Department of Psychology and Behavioural Sciences

The role of negative and positive memories in fear of dental treatment

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  • Søren Risløv Staugaard
  • Marit Jøssing, Odder Kommunale Tandpleje, Denmark
  • Christina Krohn, Odder Kommunale Tandpleje, Denmark

Most young adults transition from childhood dental care to adult dental care without problems. However, a substantial minority leaves childhood dental care with considerable fear of dental treatment. In the present study, we hypothesized that fear of dental treatment in the young adult is influenced by memories of positive and negative childhood experiences with dental care. More specifically, we predicted that the emotional impact, sense of reliving, rehearsal, and belief in the accuracy of a negative treatment memory would be associated with increased dental fear, while positive treatment memories would show the opposite relation.

One hundred thirty-six young adults leaving childhood dental care responded to a online measures of dental fear, the most negative and most positive memory of dental treatment, and symptoms of posttraumatic stress disorder.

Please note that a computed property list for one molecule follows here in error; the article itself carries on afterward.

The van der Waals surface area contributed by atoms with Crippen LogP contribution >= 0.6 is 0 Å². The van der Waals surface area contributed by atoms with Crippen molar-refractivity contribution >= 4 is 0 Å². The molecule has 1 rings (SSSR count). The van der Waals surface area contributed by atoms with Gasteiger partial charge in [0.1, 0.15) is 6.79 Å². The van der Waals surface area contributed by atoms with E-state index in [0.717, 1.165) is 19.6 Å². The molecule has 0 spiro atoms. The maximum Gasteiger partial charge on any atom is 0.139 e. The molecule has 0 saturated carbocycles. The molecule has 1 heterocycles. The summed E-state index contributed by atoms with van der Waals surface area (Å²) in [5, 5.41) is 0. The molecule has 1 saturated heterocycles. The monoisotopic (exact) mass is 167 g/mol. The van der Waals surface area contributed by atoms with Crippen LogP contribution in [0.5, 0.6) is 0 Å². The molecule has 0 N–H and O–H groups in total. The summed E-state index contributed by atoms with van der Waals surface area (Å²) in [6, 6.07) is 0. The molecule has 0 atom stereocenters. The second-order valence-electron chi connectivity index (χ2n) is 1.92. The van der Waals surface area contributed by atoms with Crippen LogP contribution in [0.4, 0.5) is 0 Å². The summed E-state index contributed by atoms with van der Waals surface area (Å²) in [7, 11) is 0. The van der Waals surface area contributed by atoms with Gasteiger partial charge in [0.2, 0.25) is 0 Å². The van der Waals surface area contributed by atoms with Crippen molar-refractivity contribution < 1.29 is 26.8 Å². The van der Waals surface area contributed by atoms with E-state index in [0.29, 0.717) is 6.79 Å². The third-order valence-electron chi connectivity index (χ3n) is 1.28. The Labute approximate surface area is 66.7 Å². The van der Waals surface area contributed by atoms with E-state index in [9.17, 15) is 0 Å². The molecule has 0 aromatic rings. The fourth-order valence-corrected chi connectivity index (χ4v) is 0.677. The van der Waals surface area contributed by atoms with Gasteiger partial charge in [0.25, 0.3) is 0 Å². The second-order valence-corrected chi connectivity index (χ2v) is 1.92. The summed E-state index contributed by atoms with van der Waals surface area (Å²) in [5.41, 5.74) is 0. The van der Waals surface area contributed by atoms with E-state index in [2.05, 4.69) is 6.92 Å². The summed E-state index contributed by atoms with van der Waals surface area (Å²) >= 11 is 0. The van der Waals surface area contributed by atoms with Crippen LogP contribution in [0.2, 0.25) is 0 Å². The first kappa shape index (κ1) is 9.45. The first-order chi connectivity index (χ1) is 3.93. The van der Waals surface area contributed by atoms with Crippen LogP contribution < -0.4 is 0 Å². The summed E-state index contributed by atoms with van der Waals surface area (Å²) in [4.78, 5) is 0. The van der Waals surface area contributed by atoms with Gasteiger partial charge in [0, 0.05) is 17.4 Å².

Negative memories of events that involved pain and dentist behaviors such as impatience or scolding were frequently described and significantly associated with dental fear and symptoms of posttraumatic stress. Positive memories were more frequent, but did not show a consistent relationship with dental fear.

The importance of negative memories suggests an avenue for intervention against dental fear that focuses on restructuring those memories to emphasize positive aspects.
Original languageEnglish
JournalJournal of Public Health Dentistry
Pages (from-to)39-46
Number of pages8
Publication statusPublished - 2017

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